You see them more commonly in potted plants as they look like white crystalline and are coarse to touch, similar to table salts.
2. Yellowing leaves
Though yellowing can be a common sign of multiple problems, is overwatering, underwatering, too much or too little light, or plant aging, it can also symbolize overfertilization.
The yellowing mostly starts at the edge of the leaves, and as the situation worsens, it moves inwards and coves the entire leaf.
If you see a similar situation, examine the plant carefully.
3. Browning of the leaf tips and margins
When the plant has been over-fertilized, the edges or tops begin to turn brown sometimes.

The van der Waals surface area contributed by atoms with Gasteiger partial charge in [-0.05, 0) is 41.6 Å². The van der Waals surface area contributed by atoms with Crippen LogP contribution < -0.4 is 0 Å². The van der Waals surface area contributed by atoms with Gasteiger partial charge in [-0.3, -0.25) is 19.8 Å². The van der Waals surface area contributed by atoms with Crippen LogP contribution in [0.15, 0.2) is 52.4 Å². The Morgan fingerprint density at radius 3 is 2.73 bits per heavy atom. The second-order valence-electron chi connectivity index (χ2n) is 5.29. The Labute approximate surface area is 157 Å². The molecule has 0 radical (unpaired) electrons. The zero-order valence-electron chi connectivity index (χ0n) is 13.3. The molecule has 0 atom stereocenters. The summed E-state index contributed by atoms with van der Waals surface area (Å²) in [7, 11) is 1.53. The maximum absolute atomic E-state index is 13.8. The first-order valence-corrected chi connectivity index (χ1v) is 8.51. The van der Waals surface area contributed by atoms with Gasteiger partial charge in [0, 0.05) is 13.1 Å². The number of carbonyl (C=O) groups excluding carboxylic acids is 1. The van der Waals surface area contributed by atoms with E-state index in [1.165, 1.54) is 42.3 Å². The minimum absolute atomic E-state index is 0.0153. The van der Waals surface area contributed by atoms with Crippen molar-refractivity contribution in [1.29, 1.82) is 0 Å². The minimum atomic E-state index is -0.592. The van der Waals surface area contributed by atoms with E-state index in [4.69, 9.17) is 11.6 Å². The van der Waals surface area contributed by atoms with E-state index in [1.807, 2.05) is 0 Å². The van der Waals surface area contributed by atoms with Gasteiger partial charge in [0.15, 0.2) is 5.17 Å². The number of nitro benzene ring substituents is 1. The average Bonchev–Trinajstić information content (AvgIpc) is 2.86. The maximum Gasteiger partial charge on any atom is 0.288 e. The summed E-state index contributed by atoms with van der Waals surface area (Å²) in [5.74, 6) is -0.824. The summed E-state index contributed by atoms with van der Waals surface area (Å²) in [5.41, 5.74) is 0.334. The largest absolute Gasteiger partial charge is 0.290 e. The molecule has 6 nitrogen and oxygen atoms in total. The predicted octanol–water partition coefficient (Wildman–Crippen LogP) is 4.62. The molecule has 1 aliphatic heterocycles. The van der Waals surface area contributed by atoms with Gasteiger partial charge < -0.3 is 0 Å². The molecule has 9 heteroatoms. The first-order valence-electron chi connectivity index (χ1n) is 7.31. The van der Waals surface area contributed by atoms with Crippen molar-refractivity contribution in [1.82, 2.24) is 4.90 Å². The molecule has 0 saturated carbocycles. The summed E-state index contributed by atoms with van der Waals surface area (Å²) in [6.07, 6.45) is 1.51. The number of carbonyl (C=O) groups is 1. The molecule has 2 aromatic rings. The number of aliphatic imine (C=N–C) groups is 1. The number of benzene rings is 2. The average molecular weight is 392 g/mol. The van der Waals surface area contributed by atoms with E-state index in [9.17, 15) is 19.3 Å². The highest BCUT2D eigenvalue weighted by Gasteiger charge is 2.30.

This is because the roots are unable to absorb water and hence are turning brown due to dehydration.
4. Limp, dry brown or black roots
This problem symbolizes a root “burning” sign that we spoke about earlier.
Rotten roots caused by overwatering also become black, but the roots get mushy and smelly.
However, the burnt roots look black, brown, and dehydrated looking.
As they extract water from the roots, they fall dry and limp and turn dead, brown, or black.
5. Leaves dropping
Defoliation or leaves falling can signify overfertilization.
It can also signify other problems like incorrect watering.
So you should inspect the plants to be sure of the problem that is damaging the plant.
6. Drying out leaves
As the condition progresses, the leaves begin to fall off the plant after wilting.
7. Reduced growth rate
All the nutrients must be in the right proportion for the plants to grow right.
If you are not seeing any growth or the growth has suddenly decreased, it might be one of the warning signs of overfertilization.
However, a reduction in growth rate can also be due to reasons like seasonal changes, root rot, and pest infestations.